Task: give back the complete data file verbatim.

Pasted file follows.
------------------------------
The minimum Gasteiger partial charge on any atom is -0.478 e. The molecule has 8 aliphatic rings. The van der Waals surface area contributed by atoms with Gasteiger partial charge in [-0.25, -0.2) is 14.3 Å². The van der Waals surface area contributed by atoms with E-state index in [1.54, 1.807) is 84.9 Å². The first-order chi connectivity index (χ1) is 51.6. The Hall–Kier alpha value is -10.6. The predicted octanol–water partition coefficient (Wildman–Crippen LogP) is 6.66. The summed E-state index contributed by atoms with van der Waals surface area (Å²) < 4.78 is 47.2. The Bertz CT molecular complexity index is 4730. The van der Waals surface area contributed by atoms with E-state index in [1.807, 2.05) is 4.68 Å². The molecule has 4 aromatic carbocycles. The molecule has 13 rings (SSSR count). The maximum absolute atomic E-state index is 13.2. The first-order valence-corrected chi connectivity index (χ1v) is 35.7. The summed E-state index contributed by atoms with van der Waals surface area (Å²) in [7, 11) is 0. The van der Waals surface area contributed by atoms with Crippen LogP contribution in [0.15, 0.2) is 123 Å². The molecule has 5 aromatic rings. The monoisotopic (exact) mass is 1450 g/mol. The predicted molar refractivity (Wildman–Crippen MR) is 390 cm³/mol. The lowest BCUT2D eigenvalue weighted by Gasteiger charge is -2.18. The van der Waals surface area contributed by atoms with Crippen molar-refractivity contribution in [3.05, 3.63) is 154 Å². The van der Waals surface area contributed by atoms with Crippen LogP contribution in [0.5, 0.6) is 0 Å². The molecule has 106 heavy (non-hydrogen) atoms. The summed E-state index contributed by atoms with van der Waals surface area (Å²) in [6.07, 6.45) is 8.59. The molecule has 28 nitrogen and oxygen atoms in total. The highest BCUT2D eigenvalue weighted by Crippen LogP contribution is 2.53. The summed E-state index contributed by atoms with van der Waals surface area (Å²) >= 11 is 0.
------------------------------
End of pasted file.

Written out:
The minimum Gasteiger partial charge on any atom is -0.478 e. The molecule has 8 aliphatic rings. The van der Waals surface area contributed by atoms with Gasteiger partial charge in [-0.25, -0.2) is 14.3 Å². The van der Waals surface area contributed by atoms with E-state index in [1.54, 1.807) is 84.9 Å². The first-order chi connectivity index (χ1) is 51.6. The Hall–Kier alpha value is -10.6. The predicted octanol–water partition coefficient (Wildman–Crippen LogP) is 6.66. The summed E-state index contributed by atoms with van der Waals surface area (Å²) < 4.78 is 47.2. The Bertz CT molecular complexity index is 4730. The van der Waals surface area contributed by atoms with E-state index in [1.807, 2.05) is 4.68 Å². The molecule has 4 aromatic carbocycles. The molecule has 13 rings (SSSR count). The maximum absolute atomic E-state index is 13.2. The first-order valence-corrected chi connectivity index (χ1v) is 35.7. The summed E-state index contributed by atoms with van der Waals surface area (Å²) in [7, 11) is 0. The van der Waals surface area contributed by atoms with Crippen LogP contribution in [0.15, 0.2) is 123 Å². The molecule has 5 aromatic rings. The monoisotopic (exact) mass is 1450 g/mol. The predicted molar refractivity (Wildman–Crippen MR) is 390 cm³/mol. The lowest BCUT2D eigenvalue weighted by Gasteiger charge is -2.18. The van der Waals surface area contributed by atoms with Crippen molar-refractivity contribution in [3.05, 3.63) is 154 Å². The van der Waals surface area contributed by atoms with Crippen LogP contribution in [0.5, 0.6) is 0 Å². The molecule has 106 heavy (non-hydrogen) atoms. The summed E-state index contributed by atoms with van der Waals surface area (Å²) in [6.07, 6.45) is 8.59. The molecule has 28 nitrogen and oxygen atoms in total. The highest BCUT2D eigenvalue weighted by Crippen LogP contribution is 2.53. The summed E-state index contributed by atoms with van der Waals surface area (Å²) >= 11 is 0.